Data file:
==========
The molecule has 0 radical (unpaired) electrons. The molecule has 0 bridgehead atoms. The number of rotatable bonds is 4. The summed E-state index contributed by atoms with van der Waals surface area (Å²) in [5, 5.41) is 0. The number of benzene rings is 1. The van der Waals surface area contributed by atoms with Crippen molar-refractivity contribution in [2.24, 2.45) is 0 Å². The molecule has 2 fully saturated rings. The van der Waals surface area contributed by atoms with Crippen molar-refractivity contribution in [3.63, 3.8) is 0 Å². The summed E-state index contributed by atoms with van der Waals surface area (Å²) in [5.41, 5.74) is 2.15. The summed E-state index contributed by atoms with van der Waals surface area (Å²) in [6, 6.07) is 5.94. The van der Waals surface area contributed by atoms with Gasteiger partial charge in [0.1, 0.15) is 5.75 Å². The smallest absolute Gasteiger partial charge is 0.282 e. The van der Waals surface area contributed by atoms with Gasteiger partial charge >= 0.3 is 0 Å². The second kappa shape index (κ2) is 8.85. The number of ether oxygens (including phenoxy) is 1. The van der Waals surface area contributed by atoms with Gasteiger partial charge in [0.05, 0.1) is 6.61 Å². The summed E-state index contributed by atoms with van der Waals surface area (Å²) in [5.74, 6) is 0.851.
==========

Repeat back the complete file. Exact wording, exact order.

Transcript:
The molecule has 0 radical (unpaired) electrons. The molecule has 0 bridgehead atoms. The number of rotatable bonds is 4. The summed E-state index contributed by atoms with van der Waals surface area (Å²) in [5, 5.41) is 0. The number of benzene rings is 1. The van der Waals surface area contributed by atoms with Crippen molar-refractivity contribution in [2.24, 2.45) is 0 Å². The molecule has 2 fully saturated rings. The van der Waals surface area contributed by atoms with Crippen molar-refractivity contribution in [3.63, 3.8) is 0 Å². The summed E-state index contributed by atoms with van der Waals surface area (Å²) in [5.41, 5.74) is 2.15. The summed E-state index contributed by atoms with van der Waals surface area (Å²) in [6, 6.07) is 5.94. The van der Waals surface area contributed by atoms with Gasteiger partial charge in [0.1, 0.15) is 5.75 Å². The smallest absolute Gasteiger partial charge is 0.282 e. The van der Waals surface area contributed by atoms with Gasteiger partial charge >= 0.3 is 0 Å². The second kappa shape index (κ2) is 8.85. The number of ether oxygens (including phenoxy) is 1. The van der Waals surface area contributed by atoms with Gasteiger partial charge in [0.05, 0.1) is 6.61 Å². The summed E-state index contributed by atoms with van der Waals surface area (Å²) in [5.74, 6) is 0.851.